Risk can render into a very abstract element if not defined approprioately on what it means to your organization. A risk taxonomy will assist in providing a better clarity, ask the right questions, arrive at better decisions and most importantly speak the same risk language consistently across the organization. CIA analyst Rob Johnston articulated in that “a carefully prepared taxonomy can become a structure for heightening awareness of analytic biases, sorting available data, identifying information gaps, and stimulating new approaches to the understanding of unfolding events, ultimately increasing the sophistication of analytic judgments.” The OpenGroup has published a risk taxonomy that is based on FAIR which is a good refererence to get you going.
Insight 3 – Calibration
Douglas Hubbard in his seminal book emphasizes that a critical aspect of cyber risk quantification is when we have to rely on cybersecurity experts’ estimation of probability of events, breaches and potential cost. Several methods to uplift this human element of risk anlalysis are suggested. These include training the experts to reduce the anchoring effect, recency bias, provide subjective probabilities that are closer to obeserved reality. Jane’s book IN Security is a great read and covers some of these issues from a unique vantage point.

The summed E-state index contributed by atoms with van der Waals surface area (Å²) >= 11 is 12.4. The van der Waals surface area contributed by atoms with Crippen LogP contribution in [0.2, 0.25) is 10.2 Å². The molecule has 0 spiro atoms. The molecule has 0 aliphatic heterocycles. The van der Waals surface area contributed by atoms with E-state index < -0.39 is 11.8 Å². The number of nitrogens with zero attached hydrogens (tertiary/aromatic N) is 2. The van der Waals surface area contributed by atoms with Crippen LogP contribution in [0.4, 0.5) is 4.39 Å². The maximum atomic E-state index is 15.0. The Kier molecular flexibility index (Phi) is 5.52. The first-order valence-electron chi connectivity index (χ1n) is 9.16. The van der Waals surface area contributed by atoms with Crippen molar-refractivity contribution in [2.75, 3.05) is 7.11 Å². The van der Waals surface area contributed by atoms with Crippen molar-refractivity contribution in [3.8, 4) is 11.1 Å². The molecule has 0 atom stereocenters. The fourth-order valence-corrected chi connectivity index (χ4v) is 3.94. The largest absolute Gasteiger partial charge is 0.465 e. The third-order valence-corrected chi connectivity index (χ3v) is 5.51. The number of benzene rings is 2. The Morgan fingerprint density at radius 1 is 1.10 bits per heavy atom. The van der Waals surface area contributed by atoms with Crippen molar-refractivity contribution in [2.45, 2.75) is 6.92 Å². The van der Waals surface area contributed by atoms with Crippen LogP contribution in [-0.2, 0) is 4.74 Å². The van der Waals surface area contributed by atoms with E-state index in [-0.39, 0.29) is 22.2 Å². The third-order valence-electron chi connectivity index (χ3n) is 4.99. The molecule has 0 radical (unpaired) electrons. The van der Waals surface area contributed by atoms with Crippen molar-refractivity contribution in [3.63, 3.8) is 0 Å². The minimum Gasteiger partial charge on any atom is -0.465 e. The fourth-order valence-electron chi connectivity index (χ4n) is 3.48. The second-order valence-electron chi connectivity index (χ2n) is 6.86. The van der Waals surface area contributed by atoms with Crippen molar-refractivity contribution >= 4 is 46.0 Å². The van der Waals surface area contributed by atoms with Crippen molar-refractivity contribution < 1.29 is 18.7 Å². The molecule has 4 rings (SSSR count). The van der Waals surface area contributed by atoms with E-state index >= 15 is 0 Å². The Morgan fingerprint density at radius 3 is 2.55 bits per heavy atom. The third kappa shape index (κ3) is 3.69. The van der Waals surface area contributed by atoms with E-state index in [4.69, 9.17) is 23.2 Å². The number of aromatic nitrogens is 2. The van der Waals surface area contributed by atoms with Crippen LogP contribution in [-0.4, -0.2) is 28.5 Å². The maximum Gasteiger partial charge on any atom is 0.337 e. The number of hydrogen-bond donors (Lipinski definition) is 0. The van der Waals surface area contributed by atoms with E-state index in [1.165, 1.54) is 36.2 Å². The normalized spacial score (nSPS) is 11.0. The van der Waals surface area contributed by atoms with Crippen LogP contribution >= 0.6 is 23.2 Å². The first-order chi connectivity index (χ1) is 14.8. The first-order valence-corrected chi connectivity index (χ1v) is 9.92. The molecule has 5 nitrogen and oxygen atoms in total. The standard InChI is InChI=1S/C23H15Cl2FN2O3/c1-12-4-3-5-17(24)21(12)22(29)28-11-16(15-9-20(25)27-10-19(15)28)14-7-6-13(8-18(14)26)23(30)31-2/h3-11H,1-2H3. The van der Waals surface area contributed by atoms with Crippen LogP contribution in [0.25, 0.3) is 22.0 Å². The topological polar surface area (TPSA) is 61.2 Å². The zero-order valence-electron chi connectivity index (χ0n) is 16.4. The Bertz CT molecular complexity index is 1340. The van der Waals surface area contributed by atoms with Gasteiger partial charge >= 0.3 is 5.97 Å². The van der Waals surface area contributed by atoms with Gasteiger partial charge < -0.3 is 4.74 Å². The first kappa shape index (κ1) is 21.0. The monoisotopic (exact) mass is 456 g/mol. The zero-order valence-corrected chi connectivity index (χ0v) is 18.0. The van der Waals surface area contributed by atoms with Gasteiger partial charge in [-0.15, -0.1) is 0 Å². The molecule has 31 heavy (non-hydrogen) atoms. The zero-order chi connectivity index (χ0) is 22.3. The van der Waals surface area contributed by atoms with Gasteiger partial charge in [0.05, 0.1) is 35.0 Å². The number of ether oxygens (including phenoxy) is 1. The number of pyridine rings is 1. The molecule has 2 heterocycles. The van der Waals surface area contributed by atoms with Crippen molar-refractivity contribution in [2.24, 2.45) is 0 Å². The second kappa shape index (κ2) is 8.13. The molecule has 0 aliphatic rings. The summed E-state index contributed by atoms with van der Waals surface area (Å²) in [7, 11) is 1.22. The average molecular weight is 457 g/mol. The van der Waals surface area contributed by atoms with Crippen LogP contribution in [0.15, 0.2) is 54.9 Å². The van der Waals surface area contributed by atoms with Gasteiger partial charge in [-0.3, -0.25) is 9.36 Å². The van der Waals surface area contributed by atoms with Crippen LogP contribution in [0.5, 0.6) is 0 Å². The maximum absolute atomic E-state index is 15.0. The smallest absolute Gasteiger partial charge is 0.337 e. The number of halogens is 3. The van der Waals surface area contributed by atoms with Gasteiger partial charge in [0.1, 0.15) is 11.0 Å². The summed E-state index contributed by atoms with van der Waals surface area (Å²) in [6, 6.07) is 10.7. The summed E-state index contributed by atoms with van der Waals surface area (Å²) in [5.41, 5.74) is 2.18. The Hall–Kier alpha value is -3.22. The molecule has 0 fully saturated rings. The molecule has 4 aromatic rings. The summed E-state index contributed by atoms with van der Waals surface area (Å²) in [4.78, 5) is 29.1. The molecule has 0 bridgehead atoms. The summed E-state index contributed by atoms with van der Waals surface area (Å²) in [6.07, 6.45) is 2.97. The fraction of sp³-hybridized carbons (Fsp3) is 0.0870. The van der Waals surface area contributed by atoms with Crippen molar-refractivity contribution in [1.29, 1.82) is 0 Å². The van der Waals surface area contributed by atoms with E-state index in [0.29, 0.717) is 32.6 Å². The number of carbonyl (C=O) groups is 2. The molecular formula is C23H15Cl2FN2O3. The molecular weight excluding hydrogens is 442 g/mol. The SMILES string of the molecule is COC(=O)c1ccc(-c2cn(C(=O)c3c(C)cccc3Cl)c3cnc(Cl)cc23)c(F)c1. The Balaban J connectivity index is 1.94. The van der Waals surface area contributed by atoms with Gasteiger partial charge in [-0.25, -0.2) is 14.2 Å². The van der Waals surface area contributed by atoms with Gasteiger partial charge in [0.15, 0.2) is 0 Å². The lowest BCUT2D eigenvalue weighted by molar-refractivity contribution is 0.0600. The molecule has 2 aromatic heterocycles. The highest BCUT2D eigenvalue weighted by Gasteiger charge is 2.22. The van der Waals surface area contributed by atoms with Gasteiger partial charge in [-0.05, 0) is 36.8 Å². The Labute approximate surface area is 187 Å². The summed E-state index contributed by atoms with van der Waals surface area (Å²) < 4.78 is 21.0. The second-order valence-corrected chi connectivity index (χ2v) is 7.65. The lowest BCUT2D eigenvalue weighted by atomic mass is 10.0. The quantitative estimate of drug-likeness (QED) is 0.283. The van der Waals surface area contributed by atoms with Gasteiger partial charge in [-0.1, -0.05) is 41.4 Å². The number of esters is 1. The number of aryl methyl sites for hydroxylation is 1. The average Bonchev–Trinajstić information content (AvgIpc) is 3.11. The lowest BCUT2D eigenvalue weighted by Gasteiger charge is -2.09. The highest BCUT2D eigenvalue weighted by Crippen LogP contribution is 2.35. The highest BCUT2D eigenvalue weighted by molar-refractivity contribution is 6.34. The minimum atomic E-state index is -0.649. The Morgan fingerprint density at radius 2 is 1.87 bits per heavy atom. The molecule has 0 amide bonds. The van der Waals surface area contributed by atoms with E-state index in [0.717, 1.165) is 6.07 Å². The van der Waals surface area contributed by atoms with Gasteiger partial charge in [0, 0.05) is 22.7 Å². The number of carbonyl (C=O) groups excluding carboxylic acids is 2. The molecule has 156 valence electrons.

Calibration of Cybersecurity professionals is a key element of any risk analysis and adequate emphasis is not provided to this area. Hubbard’s reseach indicates that trained and calibrated professionals are in a better state to assess odds of real-life uncertainities than those that aren’t and this is required for accurate cyber risk analysis.
Insight 4 – Methods and Frameworks
Each organization’s culture, threat landscape, and risk appetite is unique and it makes sense to leverage a risk management framework that’s bespoke. As Jane pointed – one size does not fit all, and sometimes a combination of frameworks would uplift the context of risk management to whole another level. For example, FAIR and NIST-CSF complement each other that enables organizations prioritize and manage risk effectively and efficiently.
Insight 5 – Business Risk
Jane’s insight #5 recommends to establish a risk review board that can reduce blind spots and enables to consider and address all risks. The board and the composition of the board play an important role in managing risk. It only gets better if the CISO is part of that dialogue.